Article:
The Revolution Ride thrives because it’s inclusive and provides a physical, fun outlet for riders that is more social than athletic. The supportive and encouraging nature of participants year after year is what continuously attracts diverse groups of people to come together to be physically active while challenging themselves and each other. Businesses can take advantage of this positive atmosphere to instill health as a staple of their company culture, promoting the importance of physical and mental wellness in an environment that is free of judgment and full of positivity.

About Type 1 Diabetes:

Type 1 diabetes (T1D) is an autoimmune disease in which a person’s pancreas stops producing insulin. Insulin is a hormone that enables people to get energy from food. T1D isn’t caused by our lifestyle choices. There is nothing anyone can do to prevent it, and at present, there is no cure. It can affect both children and adults and lasts a lifetime. For these individuals, symptoms can only be addressed with the use of insulin.

Over 300,000 Canadians live with type 1 diabetes, and the national average incidence rate has been growing at an estimated 5.1% per year. Approximately 250 individuals will be diagnosed with type 1 diabetes this week – 50 per day in Canada. JDRF (Juvenile Diabetes Research Foundation) tackles the challenges of type 1 diabetes by hosting events to raise funds for vital research into treatments and finding a cure.  The support of you and your colleagues will help us turn type 1 into type none.

By joining the JDRF Revolution Ride to Defeat Diabetes, your team will be raising awareness and funds to search for a cure.  Register your team today.



Our plan to fix the Disability Tax Credit is working: Here’s why.

By Patrick Tohill, Government Relations Director at JDRF Canada

We’ve got some exciting updates with respect to our campaign around the Disability Tax Credit and the Registered Disability Savings Plan. A senate committee tasked with studying these issues is urging the government to take a more compassionate approach in terms of the way these programs work for people living with disabilities in Canada.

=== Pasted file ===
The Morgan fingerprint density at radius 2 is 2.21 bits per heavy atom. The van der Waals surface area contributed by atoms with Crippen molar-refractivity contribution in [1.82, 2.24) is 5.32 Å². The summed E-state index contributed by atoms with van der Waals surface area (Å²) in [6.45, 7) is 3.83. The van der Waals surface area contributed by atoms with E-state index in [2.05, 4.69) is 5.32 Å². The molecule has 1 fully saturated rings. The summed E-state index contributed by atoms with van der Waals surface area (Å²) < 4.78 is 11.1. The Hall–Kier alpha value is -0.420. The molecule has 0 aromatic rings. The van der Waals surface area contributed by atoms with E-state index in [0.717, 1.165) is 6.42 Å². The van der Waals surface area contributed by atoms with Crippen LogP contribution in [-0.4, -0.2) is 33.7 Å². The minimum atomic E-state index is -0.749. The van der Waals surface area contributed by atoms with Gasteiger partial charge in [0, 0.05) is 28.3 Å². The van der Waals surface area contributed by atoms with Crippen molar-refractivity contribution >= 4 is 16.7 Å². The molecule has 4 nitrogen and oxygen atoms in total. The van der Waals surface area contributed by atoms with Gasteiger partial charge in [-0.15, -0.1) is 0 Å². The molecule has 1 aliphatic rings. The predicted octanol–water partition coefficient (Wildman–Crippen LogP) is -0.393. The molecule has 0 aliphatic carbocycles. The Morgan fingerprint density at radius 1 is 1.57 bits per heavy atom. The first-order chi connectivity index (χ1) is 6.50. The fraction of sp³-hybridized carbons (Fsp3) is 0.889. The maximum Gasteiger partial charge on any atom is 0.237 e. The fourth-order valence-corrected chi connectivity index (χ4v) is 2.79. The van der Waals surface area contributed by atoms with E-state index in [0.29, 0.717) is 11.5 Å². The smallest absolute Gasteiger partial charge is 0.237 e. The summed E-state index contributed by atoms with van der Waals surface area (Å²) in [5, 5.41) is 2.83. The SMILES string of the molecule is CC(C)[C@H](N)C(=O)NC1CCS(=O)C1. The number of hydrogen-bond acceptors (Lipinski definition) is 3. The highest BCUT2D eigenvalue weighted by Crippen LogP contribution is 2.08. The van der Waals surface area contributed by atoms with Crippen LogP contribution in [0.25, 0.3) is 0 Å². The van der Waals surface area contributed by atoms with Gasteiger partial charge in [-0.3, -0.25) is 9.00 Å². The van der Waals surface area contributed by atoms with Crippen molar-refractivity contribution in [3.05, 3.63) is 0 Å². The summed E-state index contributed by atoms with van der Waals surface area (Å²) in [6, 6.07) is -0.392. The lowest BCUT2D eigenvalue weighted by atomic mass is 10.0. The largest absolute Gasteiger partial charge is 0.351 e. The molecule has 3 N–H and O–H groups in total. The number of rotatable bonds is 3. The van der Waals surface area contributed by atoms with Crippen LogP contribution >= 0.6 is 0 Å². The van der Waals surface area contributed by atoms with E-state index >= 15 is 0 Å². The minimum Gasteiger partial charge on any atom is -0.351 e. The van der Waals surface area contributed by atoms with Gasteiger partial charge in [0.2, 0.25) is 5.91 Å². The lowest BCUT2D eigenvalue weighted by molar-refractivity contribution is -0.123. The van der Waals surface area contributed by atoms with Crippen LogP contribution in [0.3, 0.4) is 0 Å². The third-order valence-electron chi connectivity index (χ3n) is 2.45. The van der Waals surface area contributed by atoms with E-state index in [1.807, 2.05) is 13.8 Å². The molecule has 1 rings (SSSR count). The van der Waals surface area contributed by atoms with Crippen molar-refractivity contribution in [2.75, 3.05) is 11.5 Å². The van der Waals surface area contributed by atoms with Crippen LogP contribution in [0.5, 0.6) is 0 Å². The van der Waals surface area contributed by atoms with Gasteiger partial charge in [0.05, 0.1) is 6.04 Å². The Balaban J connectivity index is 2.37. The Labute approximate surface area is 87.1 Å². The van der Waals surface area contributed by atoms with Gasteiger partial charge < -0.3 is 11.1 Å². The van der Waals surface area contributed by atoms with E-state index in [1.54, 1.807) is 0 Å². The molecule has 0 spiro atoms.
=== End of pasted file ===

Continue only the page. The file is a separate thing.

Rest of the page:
Their report is called Breaking Down Barriers: A critical analysis of the Disability Tax Credit and the Registered Disability Savings Plan. The senate’s Standing Committee on Social Affairs, Science and Technology has made 16 recommendations aimed at fixing some of the long-standing problems that prevent Canadians with disabilities (including chronic diseases such as type 1 diabetes), from accessing the DTC and RDSP.

JDRF has welcomed the report and is broadly supportive of the recommendations. Parents of type 1 children as well as adults living with the disease who’ve invested in RDSPs will be pleased with the senators’ recommendation that the period of time between when contributions to RDSPs are made and when they can be withdrawn be reduced from 10 years to five.  

Also included within the Senate’s recommendations are two or three ideas that stem from JDRF’s testimony back in February. For example, the report recommends that investments and government contributions to RDSPs not be clawed back if the person was eligible for DTC when the investments were made, as well as that all eligibility criteria for the DTC be reviewed. The report specifically mentions the 14 hour per week rule which JDRF has recommended be reduced to 10 hours, though we’d be happy to see it nixed completely.

One particular amendment we’d like to see in terms of eligibility criteria concerns the exclusion of carbohydrate calculation, which makes absolutely no sense. As anyone with type 1 will tell you, you simply cannot calculate insulin dosage, something that’s included as an eligible activity in the 14 hours, without first calculating the number of carbohydrates you’re consuming.

Unfortunately, the Canada Revenue Agency wrongly considers carbohydrate calculation to fall under the category of a dietary restriction and has deemed it to be excluded under the Act. As a result, an application that mentions 280 minutes a week spent determining insulin dosage will be approved and an application mentioning 280 minutes a week calculating carbs will be denied.

JDRF has joined with Diabetes Canada in preparing a joint submission on carb calculation which we’ve submitted to the Disability Advisory Committee, the CRA and the Finance department.

Several of our recommendations around the DTC have also made their way into a Private Member’s Bill, Bill C-399, introduced by Tom Kmiec, MP for Calgary—Shepard in March. The Fairness for Canadians with Disabilities Act would “increase accessibility for disability tax credit for Canadians living with diabetes as well as those with rare disorders”.

We continue our efforts to advocate on behalf of the T1D community. You can help. Check out the Advocacy section of our website, support our online actions and sign up to stay informed.